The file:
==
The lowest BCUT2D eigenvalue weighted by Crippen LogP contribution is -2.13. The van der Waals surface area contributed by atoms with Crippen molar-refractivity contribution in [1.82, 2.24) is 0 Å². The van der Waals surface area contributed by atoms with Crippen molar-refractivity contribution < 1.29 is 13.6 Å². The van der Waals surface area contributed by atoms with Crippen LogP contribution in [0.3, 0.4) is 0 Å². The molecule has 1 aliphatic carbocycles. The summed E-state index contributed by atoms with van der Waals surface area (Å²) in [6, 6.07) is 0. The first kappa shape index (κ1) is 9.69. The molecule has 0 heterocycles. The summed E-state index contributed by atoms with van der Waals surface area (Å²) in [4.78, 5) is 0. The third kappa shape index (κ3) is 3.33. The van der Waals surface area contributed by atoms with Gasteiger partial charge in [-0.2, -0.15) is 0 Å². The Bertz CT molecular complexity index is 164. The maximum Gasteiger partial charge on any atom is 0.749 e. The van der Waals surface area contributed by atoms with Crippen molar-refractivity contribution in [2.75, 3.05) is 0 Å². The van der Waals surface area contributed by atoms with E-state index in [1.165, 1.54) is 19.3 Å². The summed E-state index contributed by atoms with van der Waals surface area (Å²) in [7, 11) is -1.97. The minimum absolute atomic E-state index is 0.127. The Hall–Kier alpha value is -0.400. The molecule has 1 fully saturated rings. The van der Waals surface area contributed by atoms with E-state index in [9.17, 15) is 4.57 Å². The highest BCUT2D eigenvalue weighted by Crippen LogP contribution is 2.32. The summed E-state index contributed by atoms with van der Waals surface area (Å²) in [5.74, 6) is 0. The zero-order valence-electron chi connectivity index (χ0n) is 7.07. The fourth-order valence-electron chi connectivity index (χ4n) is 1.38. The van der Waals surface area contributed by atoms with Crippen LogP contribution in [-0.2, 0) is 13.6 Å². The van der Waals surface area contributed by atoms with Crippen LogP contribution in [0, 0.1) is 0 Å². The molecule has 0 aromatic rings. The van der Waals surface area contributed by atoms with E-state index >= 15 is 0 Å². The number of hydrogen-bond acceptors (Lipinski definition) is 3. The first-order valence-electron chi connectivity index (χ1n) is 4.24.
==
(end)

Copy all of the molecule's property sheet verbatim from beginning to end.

The lowest BCUT2D eigenvalue weighted by Crippen LogP contribution is -2.13. The van der Waals surface area contributed by atoms with Crippen molar-refractivity contribution in [1.82, 2.24) is 0 Å². The van der Waals surface area contributed by atoms with Crippen molar-refractivity contribution < 1.29 is 13.6 Å². The van der Waals surface area contributed by atoms with Crippen LogP contribution in [0.3, 0.4) is 0 Å². The molecule has 1 aliphatic carbocycles. The summed E-state index contributed by atoms with van der Waals surface area (Å²) in [6, 6.07) is 0. The first kappa shape index (κ1) is 9.69. The molecule has 0 heterocycles. The summed E-state index contributed by atoms with van der Waals surface area (Å²) in [4.78, 5) is 0. The third kappa shape index (κ3) is 3.33. The van der Waals surface area contributed by atoms with Gasteiger partial charge in [-0.2, -0.15) is 0 Å². The Bertz CT molecular complexity index is 164. The maximum Gasteiger partial charge on any atom is 0.749 e. The van der Waals surface area contributed by atoms with Crippen molar-refractivity contribution in [2.75, 3.05) is 0 Å². The van der Waals surface area contributed by atoms with E-state index in [1.165, 1.54) is 19.3 Å². The summed E-state index contributed by atoms with van der Waals surface area (Å²) in [7, 11) is -1.97. The minimum absolute atomic E-state index is 0.127. The Hall–Kier alpha value is -0.400. The molecule has 1 fully saturated rings. The van der Waals surface area contributed by atoms with E-state index in [9.17, 15) is 4.57 Å². The highest BCUT2D eigenvalue weighted by Crippen LogP contribution is 2.32. The summed E-state index contributed by atoms with van der Waals surface area (Å²) in [5.74, 6) is 0. The zero-order valence-electron chi connectivity index (χ0n) is 7.07. The fourth-order valence-electron chi connectivity index (χ4n) is 1.38. The van der Waals surface area contributed by atoms with Crippen LogP contribution in [-0.2, 0) is 13.6 Å². The van der Waals surface area contributed by atoms with Crippen LogP contribution in [0, 0.1) is 0 Å². The molecule has 0 aromatic rings. The van der Waals surface area contributed by atoms with E-state index >= 15 is 0 Å². The number of hydrogen-bond acceptors (Lipinski definition) is 3. The first-order valence-electron chi connectivity index (χ1n) is 4.24.